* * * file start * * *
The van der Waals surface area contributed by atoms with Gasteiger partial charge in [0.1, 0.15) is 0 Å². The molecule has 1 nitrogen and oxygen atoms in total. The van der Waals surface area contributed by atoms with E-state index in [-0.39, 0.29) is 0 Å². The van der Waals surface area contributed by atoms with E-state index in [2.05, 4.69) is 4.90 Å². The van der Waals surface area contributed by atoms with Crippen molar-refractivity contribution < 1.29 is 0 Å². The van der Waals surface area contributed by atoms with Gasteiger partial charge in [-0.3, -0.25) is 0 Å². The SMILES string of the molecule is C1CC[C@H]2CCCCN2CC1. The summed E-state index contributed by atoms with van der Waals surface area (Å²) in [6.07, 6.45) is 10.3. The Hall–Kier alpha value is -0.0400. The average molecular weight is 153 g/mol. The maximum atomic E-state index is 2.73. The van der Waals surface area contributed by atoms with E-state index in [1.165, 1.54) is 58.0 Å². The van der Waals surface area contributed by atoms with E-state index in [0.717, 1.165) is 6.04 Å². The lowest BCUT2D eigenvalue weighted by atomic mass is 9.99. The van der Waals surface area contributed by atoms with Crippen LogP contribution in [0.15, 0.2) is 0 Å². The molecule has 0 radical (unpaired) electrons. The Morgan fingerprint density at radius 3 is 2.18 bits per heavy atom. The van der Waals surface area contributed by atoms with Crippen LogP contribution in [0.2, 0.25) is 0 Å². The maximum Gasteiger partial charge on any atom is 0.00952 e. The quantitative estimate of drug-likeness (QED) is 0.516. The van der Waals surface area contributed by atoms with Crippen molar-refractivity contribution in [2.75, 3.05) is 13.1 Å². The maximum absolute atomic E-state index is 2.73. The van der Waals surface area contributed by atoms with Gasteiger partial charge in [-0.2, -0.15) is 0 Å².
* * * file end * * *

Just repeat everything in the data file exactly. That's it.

The van der Waals surface area contributed by atoms with Gasteiger partial charge in [0.1, 0.15) is 0 Å². The molecule has 1 nitrogen and oxygen atoms in total. The van der Waals surface area contributed by atoms with E-state index in [-0.39, 0.29) is 0 Å². The van der Waals surface area contributed by atoms with E-state index in [2.05, 4.69) is 4.90 Å². The van der Waals surface area contributed by atoms with Crippen molar-refractivity contribution < 1.29 is 0 Å². The van der Waals surface area contributed by atoms with Gasteiger partial charge in [-0.3, -0.25) is 0 Å². The SMILES string of the molecule is C1CC[C@H]2CCCCN2CC1. The summed E-state index contributed by atoms with van der Waals surface area (Å²) in [6.07, 6.45) is 10.3. The Hall–Kier alpha value is -0.0400. The average molecular weight is 153 g/mol. The maximum atomic E-state index is 2.73. The van der Waals surface area contributed by atoms with E-state index in [1.165, 1.54) is 58.0 Å². The van der Waals surface area contributed by atoms with E-state index in [0.717, 1.165) is 6.04 Å². The lowest BCUT2D eigenvalue weighted by atomic mass is 9.99. The van der Waals surface area contributed by atoms with Crippen LogP contribution in [0.15, 0.2) is 0 Å². The molecule has 0 radical (unpaired) electrons. The Morgan fingerprint density at radius 3 is 2.18 bits per heavy atom. The van der Waals surface area contributed by atoms with Crippen LogP contribution in [0.2, 0.25) is 0 Å². The maximum Gasteiger partial charge on any atom is 0.00952 e. The quantitative estimate of drug-likeness (QED) is 0.516. The van der Waals surface area contributed by atoms with Crippen molar-refractivity contribution in [2.75, 3.05) is 13.1 Å². The maximum absolute atomic E-state index is 2.73. The van der Waals surface area contributed by atoms with Gasteiger partial charge in [-0.2, -0.15) is 0 Å².